The Kinzua Bridge or the Kinzua Viaduct was a railroad trestle that spanned Kinzua Creek in McKean County in the U.S. state of Pennsylvania. The bridge was 301 feet (92 m) tall and 2,052 feet (625 m) long. Most of its structure collapsed during a tornado in July 2003.

The original Kinzua Bridge, before its reconstruction in 1900

Billed as the "Eighth Wonder of the World", the wrought iron original 1882 structure held the record for the tallest railroad bridge in the world for two years. In 1900, the bridge was dismantled and simultaneously rebuilt out of steel to allow it to accommodate heavier trains. 

Restoration of the bridge began in 2002, but before it was finished a tornado struck the bridge in 2003, causing a large portion of the bridge to collapse. 

The Leaning Tower of Pisa 

The Leaning Tower of Pisa is freestanding bell tower, of Pisa Cathedral. It is known for its nearly four-degree lean, the result of an unstable foundation. The tower is one of three structures in the Pisa's Cathedral Square (Piazza del Duomo), which includes the cathedral and Pisa Baptistry.

By Arne Müseler /, CC BY-SA 3.0 de,

The height of the tower is 55.86 metres (183 feet 3 inches) on the low side and 56.67 m (185 ft 11 in) on the high side. The tower has 296 or 294 steps.

The tower began to lean during construction in the 12th century, due to soft ground which could not properly support the structure's weight. Construction of the tower occurred in three stages over 199 years.  It worsened through the completion of construction in the 14th century. By 1990, the tilt had reached 5.5 degrees.

I visited it in 1989. Walking up it's spiral staircase was a bizarre experience. You went up on one side and it felt like you were going down on the other. 

By Arne Müseler /, CC BY-SA 3.0 de,

Galileo Galilei, who lived in Pisa at the time, is said to have dropped two cannonballs of different masses from the tower to demonstrate that their speed of descent was independent of their mass, in keeping with the law of free fall. 

The structure was stabilized by remedial work between 1993 and 2001, which reduced the tilt to 3.97 degrees.

More in this Series

Next week, that crazy Flaw Finding Phil. A video/audio story.

Have a great week

They're not who they pretend to be. You know them but are you aware of it?


Not who they pretend to be

Some people will say anything if it boosts their self image, no matter what they actually believe. Particularly online.

They are motivated by reputation. Summed up in these short words.

Watch HERE

Some people you've met in real life will have a very different persona online. They're well aware that it's a public forum, and they seek to profit by it. Not by funds (though possible), but by status. Never underestimate the power of status. Even the ancient philosophers spoke about them. A particular breed. And while status to a certain degree is important to everyone, some will be dishonest in order to bolster it. They are not to be trusted. 

Emotional truth is one of my primary interests as a writer. That's why much of my work is based on real people and events (usually something I've experienced). Even in fiction, I aim for authenticity. You'll observe this for yourself in my work.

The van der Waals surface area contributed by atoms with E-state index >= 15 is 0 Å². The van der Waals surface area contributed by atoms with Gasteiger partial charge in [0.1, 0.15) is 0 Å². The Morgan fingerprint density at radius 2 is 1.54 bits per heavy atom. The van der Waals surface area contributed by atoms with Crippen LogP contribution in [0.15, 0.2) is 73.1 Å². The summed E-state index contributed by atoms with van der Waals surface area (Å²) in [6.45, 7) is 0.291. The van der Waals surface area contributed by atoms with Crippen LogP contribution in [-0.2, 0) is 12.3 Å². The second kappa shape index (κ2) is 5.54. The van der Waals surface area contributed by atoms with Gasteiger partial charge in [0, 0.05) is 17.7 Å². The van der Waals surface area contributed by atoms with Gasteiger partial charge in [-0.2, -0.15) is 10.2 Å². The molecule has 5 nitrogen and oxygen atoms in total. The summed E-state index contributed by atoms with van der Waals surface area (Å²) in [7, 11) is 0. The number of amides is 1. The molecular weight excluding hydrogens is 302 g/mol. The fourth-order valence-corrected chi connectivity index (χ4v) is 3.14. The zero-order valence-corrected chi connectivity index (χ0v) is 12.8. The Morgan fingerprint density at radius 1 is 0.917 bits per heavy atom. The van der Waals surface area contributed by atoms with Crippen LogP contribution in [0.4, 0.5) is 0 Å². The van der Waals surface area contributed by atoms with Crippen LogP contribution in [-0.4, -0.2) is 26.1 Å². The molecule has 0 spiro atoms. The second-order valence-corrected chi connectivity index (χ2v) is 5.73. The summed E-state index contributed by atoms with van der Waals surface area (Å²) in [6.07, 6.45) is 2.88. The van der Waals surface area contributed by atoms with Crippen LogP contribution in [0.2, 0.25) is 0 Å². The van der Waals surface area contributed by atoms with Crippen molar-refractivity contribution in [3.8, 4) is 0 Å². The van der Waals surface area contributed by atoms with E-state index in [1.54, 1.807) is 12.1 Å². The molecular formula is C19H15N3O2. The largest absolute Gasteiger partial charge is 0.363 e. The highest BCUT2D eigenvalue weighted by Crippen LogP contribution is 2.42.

More Video Poetry

Have a good week



The Eighth Wonder of the World - Amazing - Part 3


 Eighth Wonder of the World

There are a few considered for the title.
Three are listed here. They are constructions rather than natural wonders.

Pre-1900 creations

Part Three

El Escorial

Monastery of San Lorenzo de El Escorial, Spain. View from the northwest

Dome of the Basilica of the Monastery of San Lorenzo de El Escorial, Spain

El Escorial, or the Royal Site of San Lorenzo de El Escorial is a historical residence of the King of Spain located in the town of San Lorenzo de El Escorialabout 45 kilometres (28 mi) northwest of the Spanish capital Madrid. Built between 1563 and 1584 by order of King Philip II (who reigned 1556–1598), El Escorial is the largest Renaissance building in the world. It is one of the Spanish royal sites and functions as a monastery, basilica, royal palace, pantheon, library, museum, university, school, and hospital.
El Escorial consists of two architectural complexes of great historical and cultural signifance.

La Granjilla de La Fresneda, a royal hunting lodge and monastic retreat about five kilometres (3.1 mi) away. These sites have a dual nature. El Escorial was both a Spanish royal palace and a monastery.
The building's cornerstone was laid on 23 April 1563. The building was completed in 1584.

Courtyard of the Evangelists, Monastery of San Lorenzo de El Escorial, Spain

Erie Canal

The Erie Canal is a historic canal in upstate New York that runs east–west between the Hudson River and Lake Erie. Completed in 1825, the canal was the first navigable waterway connecting the Atlantic Ocean to the Great Lakes. It has been called "The Nation's First Superhighway."

Aqueduct over the Mohawk River one of 32 navigable on the Erie Canal

The Erie's peak year was 1855, when 33,000 commercial shipments took place. It continued to be competitive with railroads until about 1902, when tolls were abolished. Commercial traffic declined heavily in the latter half of the 20th century due to competition from trucking and the 1959 opening of the larger St. Lawrence Seaway.

The Erie's peak year was 1855, when 33,000 commercial shipments took place. It continued to be competitive with railroads until about 1902, when tolls were abolished. Commercial traffic declined heavily in the latter half of the 20th century. Since the 1990s, the canal system has been used primarily by recreational traffic.

Camillus Aqueduct over Nine Mile Creek built in 1841 and abandoned c. 1918

Forth Bridge

The Forth Bridge is a cantilever railway bridge across the Firth of Forth in the east of Scotland, 9 miles (14 kilometres) west of central Edinburgh. Completed in 1890, it is considered a symbol of Scotland (having been voted Scotland's greatest man-made wonder in 2016), and is a UNESCO World Heritage Site.

By MrMasterKeyboard - Own work, CC BY-SA 4.0,

Construction of the bridge began in 1882 and it was opened on 4 March 1890.

At its peak, approximately 4,600 workers were employed in the bridge's construction. Wilhelm Westhofen recorded in 1890 that 57 people died. As of 2009, 73 deaths have been connected with the construction of the bridge and its immediate aftermath.

By Josh von Staudach - Own work, CC BY-SA 3.0,

More in the series HERE